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Posts Tagged ‘Antique Catcher’s Gear’

Here are two photos from my Grandpa’s collection.  Since Grandpa’s photos are almost always of family members, it’s rare to find one with people that I can’t identify.  But these two photos are a complete mystery to me.

The photos show a bunch of young people, some of them in baseball uniforms, and one of the photos is labeled “after the game”.  So clearly it’s a group of young friends gathering after a baseball game, or maybe celebrating a victory.

Here’s the first photo.  (Click on the photo to see a larger version).

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And here’s the second photo, showing some of the same people, but with labels that look like surnames.  (Again, click on photo for a larger version).

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I really love these photos, and maybe more because they are such a mystery to me.  As usual with these older photos, I love just staring into the faces of the people in the photo and imagining what it would be like to have been there on that day, talking to everybody, getting to know them.

What’s great is that this isn’t your standard old photo, with everybody in the photo stiffly posed and unsmiling.  The young people in the photo look happy, almost flushed with the excitement of the day.  Every face tells a different story: pride, determination, “coolness”, or just plain happiness.

I especially like the couple who appear in the center of the first photo:

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These two have wonderful faces.  We’re looking back in time 80 years or more, but with the energy and excitement in the couple’s faces, we can easily imagine them as young friends of ours.

I also like the doubly-stacked, jauntily tilted straw hats.  The silliness hints at the sort of day that everyone was having–just being crazy, goofing around, having fun.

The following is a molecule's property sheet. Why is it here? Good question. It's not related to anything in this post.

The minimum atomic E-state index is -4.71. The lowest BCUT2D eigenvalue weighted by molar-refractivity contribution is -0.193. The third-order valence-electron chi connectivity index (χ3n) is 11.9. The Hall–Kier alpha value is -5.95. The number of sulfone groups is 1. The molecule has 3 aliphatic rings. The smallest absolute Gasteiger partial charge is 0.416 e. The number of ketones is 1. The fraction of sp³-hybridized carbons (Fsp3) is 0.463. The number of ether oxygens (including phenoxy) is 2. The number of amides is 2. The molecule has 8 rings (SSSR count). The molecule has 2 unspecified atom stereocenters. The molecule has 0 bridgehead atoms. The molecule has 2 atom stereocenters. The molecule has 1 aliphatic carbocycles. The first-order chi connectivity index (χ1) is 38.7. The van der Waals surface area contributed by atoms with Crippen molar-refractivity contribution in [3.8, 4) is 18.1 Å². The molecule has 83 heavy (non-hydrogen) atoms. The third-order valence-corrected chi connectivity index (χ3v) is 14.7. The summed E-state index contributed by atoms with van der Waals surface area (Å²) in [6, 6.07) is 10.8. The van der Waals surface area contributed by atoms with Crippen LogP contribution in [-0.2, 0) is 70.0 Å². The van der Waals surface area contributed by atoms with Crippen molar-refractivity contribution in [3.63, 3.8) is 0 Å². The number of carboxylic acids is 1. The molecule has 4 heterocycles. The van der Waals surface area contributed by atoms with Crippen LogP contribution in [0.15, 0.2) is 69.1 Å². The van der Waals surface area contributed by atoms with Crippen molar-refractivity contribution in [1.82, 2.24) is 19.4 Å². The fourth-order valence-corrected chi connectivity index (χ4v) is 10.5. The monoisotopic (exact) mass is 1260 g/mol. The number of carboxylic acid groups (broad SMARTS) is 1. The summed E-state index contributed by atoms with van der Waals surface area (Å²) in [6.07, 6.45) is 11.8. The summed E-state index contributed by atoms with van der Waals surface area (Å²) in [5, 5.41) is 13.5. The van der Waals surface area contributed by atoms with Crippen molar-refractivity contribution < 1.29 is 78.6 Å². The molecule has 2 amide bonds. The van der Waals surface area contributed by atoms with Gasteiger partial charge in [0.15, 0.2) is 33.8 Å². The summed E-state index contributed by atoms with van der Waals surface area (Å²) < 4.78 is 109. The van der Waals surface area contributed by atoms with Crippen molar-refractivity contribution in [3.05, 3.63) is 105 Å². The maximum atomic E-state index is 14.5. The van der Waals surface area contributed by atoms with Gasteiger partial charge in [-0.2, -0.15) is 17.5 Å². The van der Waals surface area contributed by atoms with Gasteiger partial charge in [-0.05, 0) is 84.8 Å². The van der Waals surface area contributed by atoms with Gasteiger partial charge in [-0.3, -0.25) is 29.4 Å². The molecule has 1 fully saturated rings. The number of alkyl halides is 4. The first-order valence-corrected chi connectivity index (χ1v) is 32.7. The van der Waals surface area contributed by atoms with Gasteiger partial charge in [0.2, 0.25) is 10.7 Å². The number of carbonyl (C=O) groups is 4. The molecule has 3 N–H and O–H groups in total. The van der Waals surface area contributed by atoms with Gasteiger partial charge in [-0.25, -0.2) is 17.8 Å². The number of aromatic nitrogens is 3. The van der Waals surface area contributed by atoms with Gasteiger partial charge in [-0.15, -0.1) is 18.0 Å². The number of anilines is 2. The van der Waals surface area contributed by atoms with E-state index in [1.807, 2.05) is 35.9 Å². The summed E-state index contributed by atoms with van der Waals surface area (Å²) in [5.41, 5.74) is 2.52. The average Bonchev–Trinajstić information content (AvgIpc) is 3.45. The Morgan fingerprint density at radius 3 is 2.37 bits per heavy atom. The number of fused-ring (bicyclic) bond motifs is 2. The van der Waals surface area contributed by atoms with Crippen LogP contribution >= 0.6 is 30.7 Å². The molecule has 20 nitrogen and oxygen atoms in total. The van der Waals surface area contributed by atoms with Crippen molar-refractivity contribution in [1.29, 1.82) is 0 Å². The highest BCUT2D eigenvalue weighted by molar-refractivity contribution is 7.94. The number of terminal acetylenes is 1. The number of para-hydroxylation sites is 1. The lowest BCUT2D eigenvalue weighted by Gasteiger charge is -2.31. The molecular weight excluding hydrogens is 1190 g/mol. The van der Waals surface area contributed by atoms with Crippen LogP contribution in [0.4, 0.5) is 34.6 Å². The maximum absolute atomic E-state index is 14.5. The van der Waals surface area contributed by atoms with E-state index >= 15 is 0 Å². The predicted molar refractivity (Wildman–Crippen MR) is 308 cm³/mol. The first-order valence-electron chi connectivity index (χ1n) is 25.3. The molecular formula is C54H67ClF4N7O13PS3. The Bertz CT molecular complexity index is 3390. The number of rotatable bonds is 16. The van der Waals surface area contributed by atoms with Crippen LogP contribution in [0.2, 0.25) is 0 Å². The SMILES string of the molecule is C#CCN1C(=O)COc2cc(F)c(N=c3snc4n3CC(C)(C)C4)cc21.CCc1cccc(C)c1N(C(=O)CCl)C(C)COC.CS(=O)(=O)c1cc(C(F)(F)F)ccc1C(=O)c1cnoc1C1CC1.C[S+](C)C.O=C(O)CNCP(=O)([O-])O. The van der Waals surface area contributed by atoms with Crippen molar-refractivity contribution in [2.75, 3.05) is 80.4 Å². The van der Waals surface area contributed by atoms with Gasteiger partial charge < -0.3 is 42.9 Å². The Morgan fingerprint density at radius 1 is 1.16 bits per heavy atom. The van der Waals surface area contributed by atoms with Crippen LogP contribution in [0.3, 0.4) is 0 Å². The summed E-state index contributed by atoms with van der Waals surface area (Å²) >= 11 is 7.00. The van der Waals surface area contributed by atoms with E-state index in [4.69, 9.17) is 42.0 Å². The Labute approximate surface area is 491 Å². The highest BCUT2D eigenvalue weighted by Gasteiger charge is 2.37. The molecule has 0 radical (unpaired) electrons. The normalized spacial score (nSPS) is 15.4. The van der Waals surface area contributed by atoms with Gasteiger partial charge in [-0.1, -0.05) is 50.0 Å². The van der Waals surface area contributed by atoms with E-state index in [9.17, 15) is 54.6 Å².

There are other faces that are equally fascinating, like the guy and two girls in the front row:

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(I’m half convinced that the girl on the left is my grandmother, but I’ve asked other family members to confirm this).

24 Mar 2009: An Uncle confirmed that this is not my Grandmother–so the mystery continues.

There is something in the faces of these three that also tells a story.  We might imagine the young man as romantically interested in the girl at the left, or the girl on the right as also a close friend of both of them.  The body language might be telling us a lot.  The man has his hand lazily draped over the girl’s shoulder, drawing close to her.  The girl on the right, in turn, drapes her arm around the man’s shoulder and holds his elbow with her other hand.  The image makes me really curious to know who these three were and to understand their connection with each other.

Here’s another face from the past that I love–wearing what looks like catcher’s gear:

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What a great face!  The boy appears younger than the other players and clearly seems proud to be a part of the team.

A quick google search turns up a web page depicting what looks like exactly the catcher’s outfit that the boy is wearing:

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The second photo also has some wonderful faces to stare into.  Note the two girls in the center of the photo, one of them wearing the catcher’s mitt:

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If you look at the large version of the photo, you can also make out “Same gang” written on the face of the photo.

I did a little searching on the name “C. W. Fenners”, but didn’t turn anything up.  My guess is that this is some local business that sponsored the team.  The next step might be to go browse through the St. Paul, MN city directories from the mid-1920s and see if I can’t find a business with that name.  The other avenue to pursue might be to do some searching on the listed surnames to see if I could verify whether all of these people lived in a particular part of town.

In the end, maybe these sorts of photos are the most interesting–the ones that tell us a story, but which contain stories that elude us.

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